Though my posts have dropped off a bit recently, I’ve continued to read. Unfortunately, many of my choices have been rather lackluster, neither inspiring joy nor hatred. These books didn’t really stand out to me in any way, and merely helped to pass the time rather than enrich me. As such, I figured I’d give them a few sentences in order to potentially help you in selecting (or not selecting) them in the future.
Little Brother by Cory Doctorow
I got this book a year or so ago from a Humble Bundle. Basically, a teen is thrown into a near-future dystopian world and endeavors to help spread freedom throughout the increasingly paranoid country. There was too much lingo that would date the work (a common theme for Doctorow, per a friend), which I find frustrating, and it was a bit tech heavy for me. It had somewhat of a Ready Player One vibe, in the sense of technology, game-like settings, and teenaged heroes. I got tired of the characters fast, and frequently didn’t care about the main character enough to keep reading. Perhaps it was too much teen angst and confusion. As such, it was a DID NOT FINISH (at around 60%).
The Paper Magician by Charlie N. Holmberg
I got this book as part of the Kindle First program. A newly graduated magician is signed up to become a paper magician, supposedly the most boring of all the magics, and things ensue that prove that view wrong. The book has an astonishing amount of detail, probably because the main character is obsessively detail oriented. This was not something I enjoyed. It was fairly boring, as the reader is just waiting for the character to blossom. Suddenly, it got quite interesting with a single event, but then fell back into the tedium of a journey, unexpected (yet expected) findings, and a very cheesy love affair. It could have been a very cool book, but the story and writing were droll. I don’t really understand how the world viewed paper magic as boring anyway, which is a main concept of the book. You can create temporary organs and breathe life into inanimate paper objects. How exactly is that boring? I’d call this book a READ WITH CAUTION.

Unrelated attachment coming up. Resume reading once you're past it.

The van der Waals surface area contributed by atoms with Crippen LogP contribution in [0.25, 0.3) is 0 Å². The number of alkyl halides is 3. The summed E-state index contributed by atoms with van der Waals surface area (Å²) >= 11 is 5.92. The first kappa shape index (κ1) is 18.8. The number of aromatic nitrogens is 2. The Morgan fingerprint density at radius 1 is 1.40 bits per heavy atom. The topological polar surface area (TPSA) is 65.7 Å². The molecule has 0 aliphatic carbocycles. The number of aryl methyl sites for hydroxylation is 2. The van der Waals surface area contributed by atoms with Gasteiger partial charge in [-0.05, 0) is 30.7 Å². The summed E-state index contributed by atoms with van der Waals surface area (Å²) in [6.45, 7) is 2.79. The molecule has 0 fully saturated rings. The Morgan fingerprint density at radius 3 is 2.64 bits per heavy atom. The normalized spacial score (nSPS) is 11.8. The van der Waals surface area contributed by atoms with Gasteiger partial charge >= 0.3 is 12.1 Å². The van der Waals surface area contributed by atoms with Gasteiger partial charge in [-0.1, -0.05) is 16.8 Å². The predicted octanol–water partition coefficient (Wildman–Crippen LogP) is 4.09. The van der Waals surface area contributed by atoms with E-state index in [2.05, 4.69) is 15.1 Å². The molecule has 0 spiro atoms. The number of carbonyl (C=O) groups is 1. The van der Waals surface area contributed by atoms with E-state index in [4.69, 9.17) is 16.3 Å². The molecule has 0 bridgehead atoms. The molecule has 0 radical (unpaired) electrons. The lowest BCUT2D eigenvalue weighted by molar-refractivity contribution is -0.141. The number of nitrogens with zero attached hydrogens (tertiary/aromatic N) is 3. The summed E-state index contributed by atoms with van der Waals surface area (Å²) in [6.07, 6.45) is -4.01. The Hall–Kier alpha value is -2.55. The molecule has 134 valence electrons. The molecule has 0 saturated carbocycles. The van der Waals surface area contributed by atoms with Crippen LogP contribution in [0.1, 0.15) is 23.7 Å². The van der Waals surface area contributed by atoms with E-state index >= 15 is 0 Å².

Emancipation: A Civil War Vampire Novel: Book One of the Thirsty Ones by Pauline Ray
I picked up this book for free because I saw it in a Facebook ad (the title itself should have warned me away). The Civil War is just over and the south won, thanks to the aid of vampires. Overall, it was a pretty creepy and disturbing novel. The main character is, in my opinion, crazy, and continually makes horrible decisions. All the characters are exceedingly single minded. The main character claims to be super religious and hear the voice of God, yet engages in an act that completely goes against her religious beliefs at the start of the novel and never seems to realize it. It is an interesting twist on history and it doesn’t skimp on the realities of slavery, but it is overwhelmingly brought down by a unlikeable main character. Think of an insane, hyper-religious Scarlett O’Hara and a blond, jaded, blood-drinking Rhett Butler. Some people might find the book interesting or say that the character was written well, but I just couldn’t get past the irritation I felt for them. As such, I call this book a DON’T READ.
Overall, it’s safe to say I won’t be recommending these works to people. I do, however, realize that sometimes you’re just in a reading slump, and even good books might seem bad. I sincerely hope that contributed to my thoughts about these works. Have you read anything spectacularly lackluster lately?